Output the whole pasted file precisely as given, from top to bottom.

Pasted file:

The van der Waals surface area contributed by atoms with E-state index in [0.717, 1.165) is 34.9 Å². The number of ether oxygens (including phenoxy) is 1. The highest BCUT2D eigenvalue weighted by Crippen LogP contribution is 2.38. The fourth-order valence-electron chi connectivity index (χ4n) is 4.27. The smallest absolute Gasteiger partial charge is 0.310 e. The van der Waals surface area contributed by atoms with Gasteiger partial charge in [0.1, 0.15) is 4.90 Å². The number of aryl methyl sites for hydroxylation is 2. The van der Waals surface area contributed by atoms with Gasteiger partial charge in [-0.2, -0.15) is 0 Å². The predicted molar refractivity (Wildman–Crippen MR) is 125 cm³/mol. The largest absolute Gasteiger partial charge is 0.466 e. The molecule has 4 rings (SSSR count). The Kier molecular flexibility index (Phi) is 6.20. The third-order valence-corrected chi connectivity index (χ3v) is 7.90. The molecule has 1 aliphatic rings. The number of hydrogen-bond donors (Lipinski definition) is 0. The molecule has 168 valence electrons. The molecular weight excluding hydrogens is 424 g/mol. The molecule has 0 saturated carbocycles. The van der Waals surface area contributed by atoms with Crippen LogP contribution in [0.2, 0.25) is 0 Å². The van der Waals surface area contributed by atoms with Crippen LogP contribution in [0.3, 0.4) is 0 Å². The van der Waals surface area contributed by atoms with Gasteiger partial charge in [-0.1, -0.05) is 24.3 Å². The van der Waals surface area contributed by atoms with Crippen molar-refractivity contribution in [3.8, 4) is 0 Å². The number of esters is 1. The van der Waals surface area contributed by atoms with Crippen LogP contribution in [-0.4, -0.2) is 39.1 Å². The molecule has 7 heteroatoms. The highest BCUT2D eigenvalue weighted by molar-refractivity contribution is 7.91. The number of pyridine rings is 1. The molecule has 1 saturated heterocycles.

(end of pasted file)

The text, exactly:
The van der Waals surface area contributed by atoms with E-state index in [0.717, 1.165) is 34.9 Å². The number of ether oxygens (including phenoxy) is 1. The highest BCUT2D eigenvalue weighted by Crippen LogP contribution is 2.38. The fourth-order valence-electron chi connectivity index (χ4n) is 4.27. The smallest absolute Gasteiger partial charge is 0.310 e. The van der Waals surface area contributed by atoms with Gasteiger partial charge in [0.1, 0.15) is 4.90 Å². The number of aryl methyl sites for hydroxylation is 2. The van der Waals surface area contributed by atoms with Gasteiger partial charge in [-0.2, -0.15) is 0 Å². The predicted molar refractivity (Wildman–Crippen MR) is 125 cm³/mol. The largest absolute Gasteiger partial charge is 0.466 e. The molecule has 4 rings (SSSR count). The Kier molecular flexibility index (Phi) is 6.20. The third-order valence-corrected chi connectivity index (χ3v) is 7.90. The molecule has 1 aliphatic rings. The number of hydrogen-bond donors (Lipinski definition) is 0. The molecule has 168 valence electrons. The molecular weight excluding hydrogens is 424 g/mol. The molecule has 0 saturated carbocycles. The van der Waals surface area contributed by atoms with Crippen LogP contribution in [0.2, 0.25) is 0 Å². The van der Waals surface area contributed by atoms with Crippen LogP contribution in [0.3, 0.4) is 0 Å². The van der Waals surface area contributed by atoms with Gasteiger partial charge in [-0.1, -0.05) is 24.3 Å². The van der Waals surface area contributed by atoms with Crippen molar-refractivity contribution in [3.8, 4) is 0 Å². The number of esters is 1. The van der Waals surface area contributed by atoms with Crippen LogP contribution in [-0.4, -0.2) is 39.1 Å². The molecule has 7 heteroatoms. The highest BCUT2D eigenvalue weighted by molar-refractivity contribution is 7.91. The number of pyridine rings is 1. The molecule has 1 saturated heterocycles.